How To Have Confidence In God
Fr. M. J. Huber, C.SS.R.
Early in our childhood, in catechism class, we learned that there are three theological virtues: faith, hope and charity. The second of this set of three virtues has been selected as the subject of this pamphlet, namely, the theological virtue of hope.
When we were children in catechism class, we could snap off the names of the three theological virtues quite briskly and expertly, but perhaps we had only a hazy idea or picture of what was meant by a theological virtue, or even of what was meant by the name of each of the three theological virtues: faith, hope and charity.
Now that we are grown up, we should like to tell ourselves: “Surely, I must have some definite idea of what is meant by faith and hope and charity. I must have some idea of what is meant by a theological virtue. Above all, I am sure that, as a Catholic, I must be practicing the virtues of faith, hope and charity in some way or other.”
That is true. It is impossible to live a good, genuine Catholic life without faith, without hope, without charity. We practice the virtue of faith when we believe what God has told us and tells us through His Church and live according to our belief, because we rely on the truthfulness of God, Who cannot deceive us.
We practice the love of God or charity when we live in His friendship and prove our friendship by keeping His commandments.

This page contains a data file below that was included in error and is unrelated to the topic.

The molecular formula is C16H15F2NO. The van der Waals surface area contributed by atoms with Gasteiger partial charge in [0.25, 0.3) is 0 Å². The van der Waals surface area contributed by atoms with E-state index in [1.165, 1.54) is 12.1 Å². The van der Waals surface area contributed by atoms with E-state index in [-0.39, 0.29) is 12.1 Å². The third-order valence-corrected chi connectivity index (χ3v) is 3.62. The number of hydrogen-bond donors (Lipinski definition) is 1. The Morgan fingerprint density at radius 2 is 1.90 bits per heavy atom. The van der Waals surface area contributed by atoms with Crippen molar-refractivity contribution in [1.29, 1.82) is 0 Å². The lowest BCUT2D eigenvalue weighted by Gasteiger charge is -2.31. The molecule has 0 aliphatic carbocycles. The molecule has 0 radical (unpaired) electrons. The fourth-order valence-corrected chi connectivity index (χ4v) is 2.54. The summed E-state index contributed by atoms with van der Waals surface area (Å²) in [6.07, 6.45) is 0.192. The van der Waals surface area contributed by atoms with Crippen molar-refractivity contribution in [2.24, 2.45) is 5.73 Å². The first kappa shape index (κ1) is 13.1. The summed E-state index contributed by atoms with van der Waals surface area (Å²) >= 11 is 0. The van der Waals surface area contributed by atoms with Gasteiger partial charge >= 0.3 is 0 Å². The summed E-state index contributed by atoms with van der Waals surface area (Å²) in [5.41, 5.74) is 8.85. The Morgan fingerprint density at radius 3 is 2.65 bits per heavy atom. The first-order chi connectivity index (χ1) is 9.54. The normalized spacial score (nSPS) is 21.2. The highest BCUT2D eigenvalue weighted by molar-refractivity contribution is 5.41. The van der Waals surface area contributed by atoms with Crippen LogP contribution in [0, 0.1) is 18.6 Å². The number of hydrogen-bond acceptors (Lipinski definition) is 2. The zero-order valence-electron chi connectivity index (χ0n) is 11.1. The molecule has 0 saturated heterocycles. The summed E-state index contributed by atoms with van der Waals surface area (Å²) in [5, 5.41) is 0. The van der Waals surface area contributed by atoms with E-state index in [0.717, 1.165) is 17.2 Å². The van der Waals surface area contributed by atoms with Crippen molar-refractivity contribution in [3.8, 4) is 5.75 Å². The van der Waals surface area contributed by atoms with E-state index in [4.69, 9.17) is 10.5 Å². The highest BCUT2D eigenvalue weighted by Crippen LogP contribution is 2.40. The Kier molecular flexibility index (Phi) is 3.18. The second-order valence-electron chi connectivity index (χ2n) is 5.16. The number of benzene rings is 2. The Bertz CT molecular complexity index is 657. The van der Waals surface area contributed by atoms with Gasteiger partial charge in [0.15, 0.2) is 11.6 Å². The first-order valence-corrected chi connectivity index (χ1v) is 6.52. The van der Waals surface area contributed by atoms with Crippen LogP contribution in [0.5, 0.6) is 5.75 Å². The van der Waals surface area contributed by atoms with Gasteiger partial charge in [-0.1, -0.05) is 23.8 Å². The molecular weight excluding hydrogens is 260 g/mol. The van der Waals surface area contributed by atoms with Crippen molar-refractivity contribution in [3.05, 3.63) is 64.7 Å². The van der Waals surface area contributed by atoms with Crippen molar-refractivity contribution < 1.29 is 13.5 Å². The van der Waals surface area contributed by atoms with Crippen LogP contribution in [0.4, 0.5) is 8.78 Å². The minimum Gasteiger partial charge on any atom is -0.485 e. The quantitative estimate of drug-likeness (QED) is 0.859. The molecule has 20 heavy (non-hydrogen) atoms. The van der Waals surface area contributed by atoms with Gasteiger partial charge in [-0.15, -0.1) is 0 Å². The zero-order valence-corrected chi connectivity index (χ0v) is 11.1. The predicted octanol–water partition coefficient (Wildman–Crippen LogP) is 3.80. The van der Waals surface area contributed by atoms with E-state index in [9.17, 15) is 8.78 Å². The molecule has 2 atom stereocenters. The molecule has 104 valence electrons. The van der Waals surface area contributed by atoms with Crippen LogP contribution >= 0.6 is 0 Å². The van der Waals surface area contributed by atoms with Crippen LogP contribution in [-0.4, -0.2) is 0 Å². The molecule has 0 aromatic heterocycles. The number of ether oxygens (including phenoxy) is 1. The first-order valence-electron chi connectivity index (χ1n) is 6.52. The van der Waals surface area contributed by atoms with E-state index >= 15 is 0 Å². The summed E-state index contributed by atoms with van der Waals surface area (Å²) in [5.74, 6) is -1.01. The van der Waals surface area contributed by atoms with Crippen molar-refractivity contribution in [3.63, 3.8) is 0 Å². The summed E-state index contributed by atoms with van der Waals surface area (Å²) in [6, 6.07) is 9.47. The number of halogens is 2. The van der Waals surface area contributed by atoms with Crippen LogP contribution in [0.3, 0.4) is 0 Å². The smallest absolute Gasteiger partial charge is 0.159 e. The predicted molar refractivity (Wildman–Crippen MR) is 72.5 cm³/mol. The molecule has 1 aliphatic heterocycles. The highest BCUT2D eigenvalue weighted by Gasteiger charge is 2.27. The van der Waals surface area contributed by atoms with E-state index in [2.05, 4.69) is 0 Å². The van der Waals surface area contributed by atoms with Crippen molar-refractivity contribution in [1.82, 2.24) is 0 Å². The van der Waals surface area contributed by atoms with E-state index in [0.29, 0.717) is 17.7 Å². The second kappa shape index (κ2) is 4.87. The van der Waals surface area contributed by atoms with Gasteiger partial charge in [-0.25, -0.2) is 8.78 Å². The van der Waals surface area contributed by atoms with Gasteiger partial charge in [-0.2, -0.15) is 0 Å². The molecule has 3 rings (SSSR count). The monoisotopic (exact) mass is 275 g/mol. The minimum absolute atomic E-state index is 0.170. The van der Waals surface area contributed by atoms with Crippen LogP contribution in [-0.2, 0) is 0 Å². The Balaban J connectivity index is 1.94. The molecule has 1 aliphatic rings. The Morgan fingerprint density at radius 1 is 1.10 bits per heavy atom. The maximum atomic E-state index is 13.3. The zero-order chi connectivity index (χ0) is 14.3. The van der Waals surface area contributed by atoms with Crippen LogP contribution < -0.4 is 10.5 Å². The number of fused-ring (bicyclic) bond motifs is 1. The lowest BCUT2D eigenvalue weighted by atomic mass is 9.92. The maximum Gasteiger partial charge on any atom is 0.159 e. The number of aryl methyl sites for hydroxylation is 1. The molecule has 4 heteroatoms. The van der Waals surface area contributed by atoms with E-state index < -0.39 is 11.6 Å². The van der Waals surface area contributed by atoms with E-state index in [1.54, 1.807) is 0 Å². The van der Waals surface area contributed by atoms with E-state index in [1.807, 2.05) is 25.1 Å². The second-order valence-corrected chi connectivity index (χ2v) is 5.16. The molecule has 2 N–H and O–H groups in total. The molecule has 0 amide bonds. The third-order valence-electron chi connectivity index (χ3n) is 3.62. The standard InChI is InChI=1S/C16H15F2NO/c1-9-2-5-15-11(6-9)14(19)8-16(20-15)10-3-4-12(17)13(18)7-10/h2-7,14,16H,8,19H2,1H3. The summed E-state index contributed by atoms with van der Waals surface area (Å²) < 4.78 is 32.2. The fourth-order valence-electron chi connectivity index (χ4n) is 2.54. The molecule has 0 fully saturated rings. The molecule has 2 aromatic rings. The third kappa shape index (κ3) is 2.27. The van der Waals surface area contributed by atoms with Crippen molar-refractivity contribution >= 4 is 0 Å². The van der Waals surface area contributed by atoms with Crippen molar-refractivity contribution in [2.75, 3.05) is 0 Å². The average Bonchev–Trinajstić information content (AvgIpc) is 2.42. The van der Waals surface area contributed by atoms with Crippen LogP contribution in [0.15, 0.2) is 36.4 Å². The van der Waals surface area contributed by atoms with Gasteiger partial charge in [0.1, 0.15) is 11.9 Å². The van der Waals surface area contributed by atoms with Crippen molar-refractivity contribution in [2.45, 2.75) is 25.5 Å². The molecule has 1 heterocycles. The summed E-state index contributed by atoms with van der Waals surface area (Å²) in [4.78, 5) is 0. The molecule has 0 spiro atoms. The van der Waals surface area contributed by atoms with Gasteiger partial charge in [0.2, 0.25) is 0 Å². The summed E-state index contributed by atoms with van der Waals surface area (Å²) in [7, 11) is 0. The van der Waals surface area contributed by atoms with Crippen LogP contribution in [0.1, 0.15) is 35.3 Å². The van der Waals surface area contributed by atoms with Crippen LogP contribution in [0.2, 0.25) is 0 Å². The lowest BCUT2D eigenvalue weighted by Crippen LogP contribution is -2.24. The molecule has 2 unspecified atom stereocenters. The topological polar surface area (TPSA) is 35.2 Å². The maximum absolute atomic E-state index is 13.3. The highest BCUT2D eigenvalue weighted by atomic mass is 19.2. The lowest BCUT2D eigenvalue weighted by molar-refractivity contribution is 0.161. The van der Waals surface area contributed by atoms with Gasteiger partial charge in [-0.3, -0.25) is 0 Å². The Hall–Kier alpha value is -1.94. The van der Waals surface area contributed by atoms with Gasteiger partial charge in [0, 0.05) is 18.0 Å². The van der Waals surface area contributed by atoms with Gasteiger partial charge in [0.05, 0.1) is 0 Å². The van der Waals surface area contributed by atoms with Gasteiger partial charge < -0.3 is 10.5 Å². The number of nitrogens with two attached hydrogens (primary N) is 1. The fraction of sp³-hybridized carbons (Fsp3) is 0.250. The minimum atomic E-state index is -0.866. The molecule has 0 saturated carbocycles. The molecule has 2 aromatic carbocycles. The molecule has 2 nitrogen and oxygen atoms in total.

But where does the theological virtue of hope fit into our life?
I remember that, when I was a boy, it was customary to give the boys who were receiving their first Holy Communion a little cluster of emblems, to be worn on the coat lapel, a cross, an anchor and a heart: the cross for faith, the anchor for hope and the heart for charity or love of God.
It may help us in our effort to discover what part hope plays in our life to remember that hope was represented in this group of emblems by the anchor, which the sailor drops into the water, so that it may go down deep into the bottom of the sea and fix itself there firmly to steady the ship against the winds and waves of any storm.
But our hope is an anchor which we throw upward, into the skies of heaven, so that it can settle firmly in the faithfulness of God, Who will never abandon us…God, Who will give us the help and strength and security we need against the winds and waves and storms and trials that we meet on our voyage to heaven, God, Who will, at last, guide us safely into the harbor of salvation and into His arms in heaven.
We use the word “hope” often and freely in our daily speech. We say, “I hope we’ll have good weather tomorrow.” At the end of a letter we say, “Hoping you are well… .
Do we really know what hope is?
A mother hopes her bright little boy will some day be, if not president, at least a great man. We hope sometimes, when we are very tired, to be able to sleep for three days without interruption. We hope there will be onions on the hamburgers the hostess is passing around to the crowd for a snack.